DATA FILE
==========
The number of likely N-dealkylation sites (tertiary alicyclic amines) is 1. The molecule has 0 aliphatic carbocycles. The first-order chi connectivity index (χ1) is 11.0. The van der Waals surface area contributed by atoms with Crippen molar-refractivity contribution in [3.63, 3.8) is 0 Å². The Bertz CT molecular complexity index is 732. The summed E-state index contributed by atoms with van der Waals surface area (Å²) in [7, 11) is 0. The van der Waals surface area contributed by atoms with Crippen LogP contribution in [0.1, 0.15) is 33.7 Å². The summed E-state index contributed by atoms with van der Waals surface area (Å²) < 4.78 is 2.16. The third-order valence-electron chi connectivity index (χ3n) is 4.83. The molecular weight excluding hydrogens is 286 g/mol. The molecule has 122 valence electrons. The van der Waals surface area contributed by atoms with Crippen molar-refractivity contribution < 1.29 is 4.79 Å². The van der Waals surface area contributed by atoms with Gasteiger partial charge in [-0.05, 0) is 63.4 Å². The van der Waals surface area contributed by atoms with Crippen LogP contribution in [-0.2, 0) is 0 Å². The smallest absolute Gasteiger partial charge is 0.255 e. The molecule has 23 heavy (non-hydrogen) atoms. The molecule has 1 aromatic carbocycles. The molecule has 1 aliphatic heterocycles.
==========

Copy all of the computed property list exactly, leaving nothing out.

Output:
The number of likely N-dealkylation sites (tertiary alicyclic amines) is 1. The molecule has 0 aliphatic carbocycles. The first-order chi connectivity index (χ1) is 11.0. The van der Waals surface area contributed by atoms with Crippen molar-refractivity contribution in [3.63, 3.8) is 0 Å². The Bertz CT molecular complexity index is 732. The summed E-state index contributed by atoms with van der Waals surface area (Å²) in [7, 11) is 0. The van der Waals surface area contributed by atoms with Crippen LogP contribution in [0.1, 0.15) is 33.7 Å². The summed E-state index contributed by atoms with van der Waals surface area (Å²) < 4.78 is 2.16. The third-order valence-electron chi connectivity index (χ3n) is 4.83. The molecular weight excluding hydrogens is 286 g/mol. The molecule has 122 valence electrons. The van der Waals surface area contributed by atoms with Crippen molar-refractivity contribution < 1.29 is 4.79 Å². The van der Waals surface area contributed by atoms with Gasteiger partial charge in [-0.05, 0) is 63.4 Å². The van der Waals surface area contributed by atoms with Crippen LogP contribution in [-0.2, 0) is 0 Å². The smallest absolute Gasteiger partial charge is 0.255 e. The molecule has 23 heavy (non-hydrogen) atoms. The molecule has 1 aromatic carbocycles. The molecule has 1 aliphatic heterocycles.